It may be inadvisable to burn the fp while the tv is in operation. Doesn't bother me, as I see the fp as being mostly for times when I'm reading, or enjoying a glass of wine or conversing with friends, and tv isn't part of that scenario. But if your fp is an important part of your heating system, it might be a problem. In theory, you don't want to run a flat screen when the surrounding temp is over 95 [you'll note, though, that this is never mentioned in the context of desert dwellers without AC], but this number seems pretty randomly chosen to me, and isn't endorsed by any tv maker I know of. It first appeared on the internet several years ago, and I think flat screens have become a bit more robust since then.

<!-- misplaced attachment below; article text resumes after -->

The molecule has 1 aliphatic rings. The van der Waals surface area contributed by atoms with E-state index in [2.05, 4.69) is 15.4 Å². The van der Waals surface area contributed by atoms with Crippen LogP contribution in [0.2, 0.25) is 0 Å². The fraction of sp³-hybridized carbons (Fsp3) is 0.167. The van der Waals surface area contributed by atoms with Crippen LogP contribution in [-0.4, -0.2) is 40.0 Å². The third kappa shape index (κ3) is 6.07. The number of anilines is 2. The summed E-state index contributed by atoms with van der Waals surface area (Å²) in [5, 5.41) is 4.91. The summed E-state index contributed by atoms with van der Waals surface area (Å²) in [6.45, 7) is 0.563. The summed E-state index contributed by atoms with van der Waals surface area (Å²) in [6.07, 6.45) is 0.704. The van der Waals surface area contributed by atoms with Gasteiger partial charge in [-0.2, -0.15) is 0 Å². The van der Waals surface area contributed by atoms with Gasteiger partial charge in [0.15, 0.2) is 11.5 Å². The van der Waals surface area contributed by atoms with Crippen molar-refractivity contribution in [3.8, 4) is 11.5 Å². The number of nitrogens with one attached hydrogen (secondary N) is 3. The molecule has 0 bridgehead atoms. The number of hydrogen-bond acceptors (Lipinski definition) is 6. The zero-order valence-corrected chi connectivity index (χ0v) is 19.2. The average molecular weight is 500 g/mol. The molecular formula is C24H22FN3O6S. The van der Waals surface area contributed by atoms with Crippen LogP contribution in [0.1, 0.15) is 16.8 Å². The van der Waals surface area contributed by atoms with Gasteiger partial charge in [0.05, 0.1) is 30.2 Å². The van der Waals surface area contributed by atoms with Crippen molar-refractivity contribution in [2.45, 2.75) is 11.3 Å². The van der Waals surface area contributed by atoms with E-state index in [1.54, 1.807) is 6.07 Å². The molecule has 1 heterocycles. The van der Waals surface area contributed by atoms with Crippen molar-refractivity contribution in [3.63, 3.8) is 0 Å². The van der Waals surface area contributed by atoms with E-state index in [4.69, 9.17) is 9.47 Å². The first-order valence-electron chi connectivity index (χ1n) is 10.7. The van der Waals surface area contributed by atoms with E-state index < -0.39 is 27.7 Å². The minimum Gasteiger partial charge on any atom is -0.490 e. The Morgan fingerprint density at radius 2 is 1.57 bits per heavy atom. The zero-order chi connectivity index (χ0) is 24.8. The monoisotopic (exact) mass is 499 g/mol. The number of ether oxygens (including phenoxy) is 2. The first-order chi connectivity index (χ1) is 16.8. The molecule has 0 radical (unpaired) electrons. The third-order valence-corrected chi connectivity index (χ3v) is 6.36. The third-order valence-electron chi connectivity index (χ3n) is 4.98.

As to mounting it: If you have a true masonry chimney of brick or stone, it would be a very good idea to contact a professional for advise. While you aren't likely to put a screw into the actual chimney opening, the masonry itself could either crack or fail to hold the bolts, and either would be a big deal.

OTOH, if your house is wood framed with a zero clearance triple wall chimney pipe inside a chase [possibly with stone of brick veneer facing], mounting above the fp is no different than wall mounting anywhere else. You'll need to be very careful to bolt into the studs only, but by definition if the bolt is going into the stud, it isn't going into the pipe.